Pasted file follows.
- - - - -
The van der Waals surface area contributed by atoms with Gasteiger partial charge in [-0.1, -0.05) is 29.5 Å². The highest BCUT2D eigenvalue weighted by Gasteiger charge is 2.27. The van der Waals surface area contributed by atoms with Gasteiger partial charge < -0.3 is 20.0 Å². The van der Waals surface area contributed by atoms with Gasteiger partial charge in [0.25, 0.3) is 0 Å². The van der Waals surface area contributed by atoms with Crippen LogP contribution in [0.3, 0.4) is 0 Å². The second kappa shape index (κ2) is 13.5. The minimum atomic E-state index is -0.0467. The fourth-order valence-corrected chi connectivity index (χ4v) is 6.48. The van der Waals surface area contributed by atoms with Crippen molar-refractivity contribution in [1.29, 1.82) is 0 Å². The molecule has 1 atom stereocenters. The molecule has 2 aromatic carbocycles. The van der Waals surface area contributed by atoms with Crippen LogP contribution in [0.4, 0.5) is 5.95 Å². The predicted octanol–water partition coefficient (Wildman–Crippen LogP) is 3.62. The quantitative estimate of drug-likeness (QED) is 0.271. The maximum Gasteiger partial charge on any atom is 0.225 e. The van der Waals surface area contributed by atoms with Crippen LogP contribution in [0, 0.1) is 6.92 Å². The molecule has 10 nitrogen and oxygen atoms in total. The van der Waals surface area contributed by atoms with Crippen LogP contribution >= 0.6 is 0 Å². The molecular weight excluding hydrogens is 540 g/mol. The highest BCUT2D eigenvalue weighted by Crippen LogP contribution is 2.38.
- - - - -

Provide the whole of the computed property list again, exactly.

The van der Waals surface area contributed by atoms with Gasteiger partial charge in [-0.1, -0.05) is 29.5 Å². The highest BCUT2D eigenvalue weighted by Gasteiger charge is 2.27. The van der Waals surface area contributed by atoms with Gasteiger partial charge < -0.3 is 20.0 Å². The van der Waals surface area contributed by atoms with Gasteiger partial charge in [0.25, 0.3) is 0 Å². The van der Waals surface area contributed by atoms with Crippen LogP contribution in [0.3, 0.4) is 0 Å². The second kappa shape index (κ2) is 13.5. The minimum atomic E-state index is -0.0467. The fourth-order valence-corrected chi connectivity index (χ4v) is 6.48. The van der Waals surface area contributed by atoms with Crippen molar-refractivity contribution in [1.29, 1.82) is 0 Å². The molecule has 1 atom stereocenters. The molecule has 2 aromatic carbocycles. The van der Waals surface area contributed by atoms with Crippen LogP contribution in [0.4, 0.5) is 5.95 Å². The predicted octanol–water partition coefficient (Wildman–Crippen LogP) is 3.62. The quantitative estimate of drug-likeness (QED) is 0.271. The maximum Gasteiger partial charge on any atom is 0.225 e. The van der Waals surface area contributed by atoms with Crippen LogP contribution in [0, 0.1) is 6.92 Å². The molecule has 10 nitrogen and oxygen atoms in total. The van der Waals surface area contributed by atoms with Crippen LogP contribution >= 0.6 is 0 Å². The molecular weight excluding hydrogens is 540 g/mol. The highest BCUT2D eigenvalue weighted by Crippen LogP contribution is 2.38.